by Kathleen E. Schafer, Director of Public Affairs

The framers of the second Michigan Constitution, having the wisdom to know that the state’s governmental needs would change over time, included in that document a provision to ensure that every 16 years the state’s voters would have the opportunity to call a convention to rewrite it. The provision has endures through subsequent constitutional revisions, and in November 1994 the “con-con” question will be presented again—as Proposal A. This Advisor presents the history of Michigan’s various constitutions and the conventions that framed them and considers the possibility of holding another convention in 1995.

Introduction

The Michigan Constitution establishes the relationship between the people of the state and their governance. The state’s current governing instrument, unlike the U.S. Constitution and its simple eloquence, is complex: It has 12 articles, which range from 7 to 53 sections, and it sets forth in detail the form and function of our local and state governments, finance, taxation, public schooling, and other government services.

The current constitution was adopted by state voters in 1963. It was written in the constitutional convention of 1961–62 by 144 elected delegates; 17 amendments subsequently have been adopted by voters. Michigan, like the country and the rest of the world, has undergone significant change during the past three decades—technology, demographics, economic conditions, environmental quality, competitiveness, and many other factors affect us—and indeed, the pace of change seems to be accelerating. Has our state constitution kept up? Are there reasons to open it?

The Early Years

The nation’s constitution has not been overhauled since it was adopted more than 200 years ago, but the people of Michigan have adopted four state governing instruments—in 1835, 1850, 1908, and 1963—and rejected two others. The first was written while Michigan still was a territory.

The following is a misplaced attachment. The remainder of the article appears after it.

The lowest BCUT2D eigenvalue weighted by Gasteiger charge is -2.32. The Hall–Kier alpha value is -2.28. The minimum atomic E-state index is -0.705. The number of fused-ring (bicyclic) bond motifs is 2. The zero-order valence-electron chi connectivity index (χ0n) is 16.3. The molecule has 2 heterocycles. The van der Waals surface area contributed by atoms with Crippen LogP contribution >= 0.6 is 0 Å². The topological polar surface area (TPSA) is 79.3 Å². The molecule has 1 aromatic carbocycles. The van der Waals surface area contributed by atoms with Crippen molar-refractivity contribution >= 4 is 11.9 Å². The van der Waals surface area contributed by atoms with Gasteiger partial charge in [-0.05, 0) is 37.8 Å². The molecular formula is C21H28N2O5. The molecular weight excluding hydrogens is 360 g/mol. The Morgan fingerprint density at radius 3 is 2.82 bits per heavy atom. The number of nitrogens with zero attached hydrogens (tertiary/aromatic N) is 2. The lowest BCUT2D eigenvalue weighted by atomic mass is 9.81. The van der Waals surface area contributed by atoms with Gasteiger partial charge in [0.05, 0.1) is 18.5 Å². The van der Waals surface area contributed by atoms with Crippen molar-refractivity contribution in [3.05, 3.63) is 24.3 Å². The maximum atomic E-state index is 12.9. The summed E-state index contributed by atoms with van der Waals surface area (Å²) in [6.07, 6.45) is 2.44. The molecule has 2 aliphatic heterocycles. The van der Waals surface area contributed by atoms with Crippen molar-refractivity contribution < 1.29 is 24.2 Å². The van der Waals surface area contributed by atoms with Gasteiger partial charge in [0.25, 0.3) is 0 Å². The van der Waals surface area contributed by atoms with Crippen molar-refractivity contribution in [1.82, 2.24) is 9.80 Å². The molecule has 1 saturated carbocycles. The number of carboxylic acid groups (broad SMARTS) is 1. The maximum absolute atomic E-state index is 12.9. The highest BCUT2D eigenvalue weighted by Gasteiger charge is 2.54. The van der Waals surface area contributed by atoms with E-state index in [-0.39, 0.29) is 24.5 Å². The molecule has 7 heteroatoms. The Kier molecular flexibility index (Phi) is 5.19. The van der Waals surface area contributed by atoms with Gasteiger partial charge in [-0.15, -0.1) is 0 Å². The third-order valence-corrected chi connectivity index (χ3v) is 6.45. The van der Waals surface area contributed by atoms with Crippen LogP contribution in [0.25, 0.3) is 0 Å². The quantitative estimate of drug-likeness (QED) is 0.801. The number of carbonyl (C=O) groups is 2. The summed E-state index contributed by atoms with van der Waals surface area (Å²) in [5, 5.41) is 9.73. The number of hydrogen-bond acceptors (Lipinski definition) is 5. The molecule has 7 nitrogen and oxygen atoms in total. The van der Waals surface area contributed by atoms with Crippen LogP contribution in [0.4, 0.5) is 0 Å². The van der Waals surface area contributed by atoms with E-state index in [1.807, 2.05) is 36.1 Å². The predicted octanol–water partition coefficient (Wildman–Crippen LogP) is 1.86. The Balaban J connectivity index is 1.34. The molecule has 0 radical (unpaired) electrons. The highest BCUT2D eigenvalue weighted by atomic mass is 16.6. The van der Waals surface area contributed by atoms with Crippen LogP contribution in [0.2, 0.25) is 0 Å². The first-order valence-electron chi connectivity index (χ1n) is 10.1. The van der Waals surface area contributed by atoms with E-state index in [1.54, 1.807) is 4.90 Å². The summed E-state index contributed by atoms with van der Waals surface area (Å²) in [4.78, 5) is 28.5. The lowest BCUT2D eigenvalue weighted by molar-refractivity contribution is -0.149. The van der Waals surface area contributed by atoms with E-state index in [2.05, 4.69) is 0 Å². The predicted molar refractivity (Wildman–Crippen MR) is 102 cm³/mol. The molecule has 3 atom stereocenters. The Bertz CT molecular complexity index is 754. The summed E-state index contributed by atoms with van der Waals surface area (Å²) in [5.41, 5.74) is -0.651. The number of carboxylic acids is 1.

1835

The first constitutional convention, in 1835, assembled at Detroit, the territorial capitol, to set forth the governance of the territory and to exert pressure on Congress to admit Michigan to the union. Acting Governor Stevens T. Mason was using the forceful technique that had brought Tennessee success: The territory would demand statehood based on the establishment of a constitution.

Governor Mason already had ordered a census to confirm that the Michigan territory’s population had, at 90,000, surpassed the 60,000 mark that was a Congressional prerequisite for admission, and 91 delegates, a majority of whom were Democrats, were elected by residents of the territory to produce Michigan’s first constitution.

The delegates completed their mission within 45 days . Patterned on the constitutions of other states, Michigan’s included a “bill of rights” as well as provisions for gubernatorial terms (two years), school finance, and infrastructure improvements. The issue most contested in the convention was who would have the right to vote. Despite some opposition, the delegates decided with a growing number of states to enfranchise all white males over age 21, whether or not they owned property. The 1835 constitution provided that only the governor and lieutenant governor would be elected statewide and the only other state officers elected would be legislators. The legislature was given broad authority.

This constitution was farsighted in many ways. It proclaimed that the legislature should encourage “the promotion of intellectual, scientifical, and agricultural improvement.” It was the first in which the state school superintendent was made an appointed position and thus preclude the office from abolition by the legislature. It also provided for a permanent primary school fund to ensure public finance of education, and it set a precedent of earmarking state revenues for certain purposes. The work of the 91 men, before Michigan was a state, is considered by many political scholars to be the best of Michigan’s constitutions.